In 1950, Gwendolyn Brooks received the Pulitzer Prize for Poetry for her book Annie Allen, a collection of coming of age poems about a young black girl growing up in the Bronzeville neighborhood of Chicago. Brooks was the first African American woman to win the Pulitzer Prize for Poetry. Brooks started taking part in poetry workshops in the 1940s, where she met and received mentorship from Langston Hughes. Before she was appointed Poet Laureate of the United States, Brooks became the Poet Laureate of Illinois, a position she held from 1968 until her death in 2000. Brooks’ term as United States Poet Laureate coincided with President Ronald Reagan’s time in office.
Mona Van Duyn (1992 – 1993)
Mona Van Duyn won nearly every major United States prize for poetry over the course of her career. In 1971, she was awarded both the National Book Award for Poetry and the Bollingen Prize for her book To See, To Take. In 1991, she was awarded the Pulitzer Prize for her book Near Changes. She was a lecturer at Washington University in St. Louis, Missouri, for much of her career, holding the title of Adjunct Professor for several years and, later, the designation of Visiting Hurst Professor. She was incredibly prolific, publishing eleven volumes of poetry during her lifetime. Van Duyn’s time as United States Poet Laureate coincided with the end of President George H.W. Bush’s term and the beginning of President Bill Clinton’s term.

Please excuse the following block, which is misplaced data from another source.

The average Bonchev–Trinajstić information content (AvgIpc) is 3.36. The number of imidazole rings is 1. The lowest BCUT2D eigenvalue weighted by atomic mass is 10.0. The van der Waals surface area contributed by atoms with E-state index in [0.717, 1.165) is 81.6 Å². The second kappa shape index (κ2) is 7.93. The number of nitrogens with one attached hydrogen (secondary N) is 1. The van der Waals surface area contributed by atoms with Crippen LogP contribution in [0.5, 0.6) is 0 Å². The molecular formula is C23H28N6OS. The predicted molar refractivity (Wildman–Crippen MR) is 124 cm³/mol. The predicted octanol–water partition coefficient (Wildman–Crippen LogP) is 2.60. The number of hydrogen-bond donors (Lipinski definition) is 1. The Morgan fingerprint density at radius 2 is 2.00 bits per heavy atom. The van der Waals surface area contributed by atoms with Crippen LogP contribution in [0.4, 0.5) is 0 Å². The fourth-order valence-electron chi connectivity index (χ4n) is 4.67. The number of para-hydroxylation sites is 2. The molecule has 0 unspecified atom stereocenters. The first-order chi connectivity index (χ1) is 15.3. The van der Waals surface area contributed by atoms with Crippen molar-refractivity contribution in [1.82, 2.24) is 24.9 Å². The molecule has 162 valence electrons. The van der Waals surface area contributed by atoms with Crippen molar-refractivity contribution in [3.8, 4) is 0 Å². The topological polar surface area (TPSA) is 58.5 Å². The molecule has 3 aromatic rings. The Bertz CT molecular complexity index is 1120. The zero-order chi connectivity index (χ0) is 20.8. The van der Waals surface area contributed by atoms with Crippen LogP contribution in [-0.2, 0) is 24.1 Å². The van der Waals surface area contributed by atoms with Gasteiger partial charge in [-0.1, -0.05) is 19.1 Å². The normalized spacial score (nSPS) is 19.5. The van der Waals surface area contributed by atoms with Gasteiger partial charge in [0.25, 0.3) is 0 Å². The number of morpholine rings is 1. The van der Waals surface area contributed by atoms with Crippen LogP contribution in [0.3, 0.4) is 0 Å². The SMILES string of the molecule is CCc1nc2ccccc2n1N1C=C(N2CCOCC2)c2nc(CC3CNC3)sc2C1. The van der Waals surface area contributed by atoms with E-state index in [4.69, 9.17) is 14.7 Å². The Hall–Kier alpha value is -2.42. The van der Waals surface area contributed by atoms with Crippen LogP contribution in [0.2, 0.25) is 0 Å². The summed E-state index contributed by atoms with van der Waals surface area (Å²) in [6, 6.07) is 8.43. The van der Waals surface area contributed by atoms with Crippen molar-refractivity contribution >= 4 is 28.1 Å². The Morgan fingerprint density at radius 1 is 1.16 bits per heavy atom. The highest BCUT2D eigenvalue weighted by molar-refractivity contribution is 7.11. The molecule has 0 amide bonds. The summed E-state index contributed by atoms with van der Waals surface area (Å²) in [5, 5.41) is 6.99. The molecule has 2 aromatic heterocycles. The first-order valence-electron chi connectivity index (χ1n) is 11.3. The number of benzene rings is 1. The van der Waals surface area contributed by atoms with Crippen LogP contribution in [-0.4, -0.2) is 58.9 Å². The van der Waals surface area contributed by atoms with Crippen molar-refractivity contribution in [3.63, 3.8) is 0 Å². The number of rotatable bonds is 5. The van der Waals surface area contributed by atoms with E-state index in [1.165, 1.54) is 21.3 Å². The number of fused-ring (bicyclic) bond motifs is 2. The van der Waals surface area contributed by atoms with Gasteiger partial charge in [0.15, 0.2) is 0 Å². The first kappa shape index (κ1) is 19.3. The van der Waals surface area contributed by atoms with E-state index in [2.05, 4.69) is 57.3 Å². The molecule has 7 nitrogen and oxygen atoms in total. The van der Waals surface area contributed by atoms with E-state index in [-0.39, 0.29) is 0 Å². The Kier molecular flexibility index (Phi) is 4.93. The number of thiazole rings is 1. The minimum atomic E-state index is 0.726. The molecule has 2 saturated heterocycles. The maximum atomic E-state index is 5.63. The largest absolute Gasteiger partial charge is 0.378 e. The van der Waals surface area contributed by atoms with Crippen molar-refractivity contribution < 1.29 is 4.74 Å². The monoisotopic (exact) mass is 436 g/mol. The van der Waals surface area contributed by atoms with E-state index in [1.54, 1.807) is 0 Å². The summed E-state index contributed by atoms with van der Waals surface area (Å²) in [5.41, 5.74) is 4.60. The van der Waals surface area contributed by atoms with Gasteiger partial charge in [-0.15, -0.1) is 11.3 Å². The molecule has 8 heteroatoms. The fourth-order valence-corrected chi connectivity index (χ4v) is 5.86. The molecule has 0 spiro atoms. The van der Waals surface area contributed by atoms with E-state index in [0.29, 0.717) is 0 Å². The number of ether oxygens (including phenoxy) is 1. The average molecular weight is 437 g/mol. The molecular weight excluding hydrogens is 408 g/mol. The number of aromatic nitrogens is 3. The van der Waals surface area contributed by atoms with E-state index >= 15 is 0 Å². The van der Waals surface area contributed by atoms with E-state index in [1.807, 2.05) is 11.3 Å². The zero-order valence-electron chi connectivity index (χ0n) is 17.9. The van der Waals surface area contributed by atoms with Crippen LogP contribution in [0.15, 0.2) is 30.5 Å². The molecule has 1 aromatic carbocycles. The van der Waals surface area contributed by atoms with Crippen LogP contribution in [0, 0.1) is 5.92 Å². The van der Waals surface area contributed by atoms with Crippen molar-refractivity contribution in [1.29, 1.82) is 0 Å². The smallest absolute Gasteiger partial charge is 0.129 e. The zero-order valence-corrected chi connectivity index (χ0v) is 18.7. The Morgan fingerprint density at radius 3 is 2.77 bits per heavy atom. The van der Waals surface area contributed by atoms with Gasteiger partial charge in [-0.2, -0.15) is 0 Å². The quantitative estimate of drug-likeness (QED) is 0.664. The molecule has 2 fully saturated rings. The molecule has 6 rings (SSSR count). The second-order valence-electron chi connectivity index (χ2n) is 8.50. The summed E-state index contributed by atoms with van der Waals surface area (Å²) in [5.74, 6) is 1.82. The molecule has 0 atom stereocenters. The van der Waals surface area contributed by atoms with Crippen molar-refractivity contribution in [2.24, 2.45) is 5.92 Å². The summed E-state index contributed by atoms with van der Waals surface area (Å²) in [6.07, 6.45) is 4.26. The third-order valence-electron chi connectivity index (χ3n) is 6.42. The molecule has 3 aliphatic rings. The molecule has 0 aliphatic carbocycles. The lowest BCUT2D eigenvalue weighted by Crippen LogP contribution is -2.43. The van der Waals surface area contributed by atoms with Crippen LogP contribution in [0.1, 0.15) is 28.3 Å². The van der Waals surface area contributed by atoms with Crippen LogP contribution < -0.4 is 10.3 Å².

Rita Dove (1993 – 1995)
In addition to being named Poet Laureate of the United States from 1993 to 1995, Rita Dove received an appointment as Special Consultant in Poetry from 1999 to 2000 in honor of the Library of Congress’ bicentennial. After Gwendolyn Brooks, Dove is the second African American to be awarded the Pulitzer Prize for Poetry. She received the award for her 1986 book Thomas and Beulah. Like Poet Laureate Mona Van Duyn before her, Dove’s term coincided with President Bill Clinton’s time in office. But Dove’s association with American presidents didn’t end there. In 2011, she was awarded the National Medal of the Arts from President Barack Obama.
Kay Ryan (2008 – 2010)
To date, Kay Ryan has published seven volumes of poetry, including her 2011 Pulitzer Prize winning book The Best of It: New and Selected Poems. The book was recognized for its witty and rebellious tone and was considered a simultaneously iconoclastic and joyful survey of forty-five years of Ryan’s poetry. Shortly after her term as Poet Laureate, Ryan was awarded a MacArthur Foundation Fellowship for her contributions to the art of poetry. Ryan’s time as United States Poet Laureate coincided with the end of President George W. Bush’s term and the beginning of President Barack Obama’s term. But this wasn’t Ryan’s only brush with the 44th President of the United States. In 2013, President Barack Obama honored Kay Ryan with a National Humanities Medal.
Natasha Trethewey (2012 – 2014)
Natasha Trethewey is the first Poet Laureate to take up residence in Washington, DC, a move she made mid-way through her first term as laureate. Like many Poets Laureate before her, Trethewey won the Pulitzer Prize in Poetry for her 2006 book Native Guard, a collection that tells the story of an all-black regiment in the Union Army called the Louisiana Native Guards. Much of Trethewey’s work is influenced by the American Civil War and the racial legacy of the United States. Like Poet Laureate Kay Ryan before her, Trethewey’s term as Poet Laureate coincided with President Barack Obama’s time in office.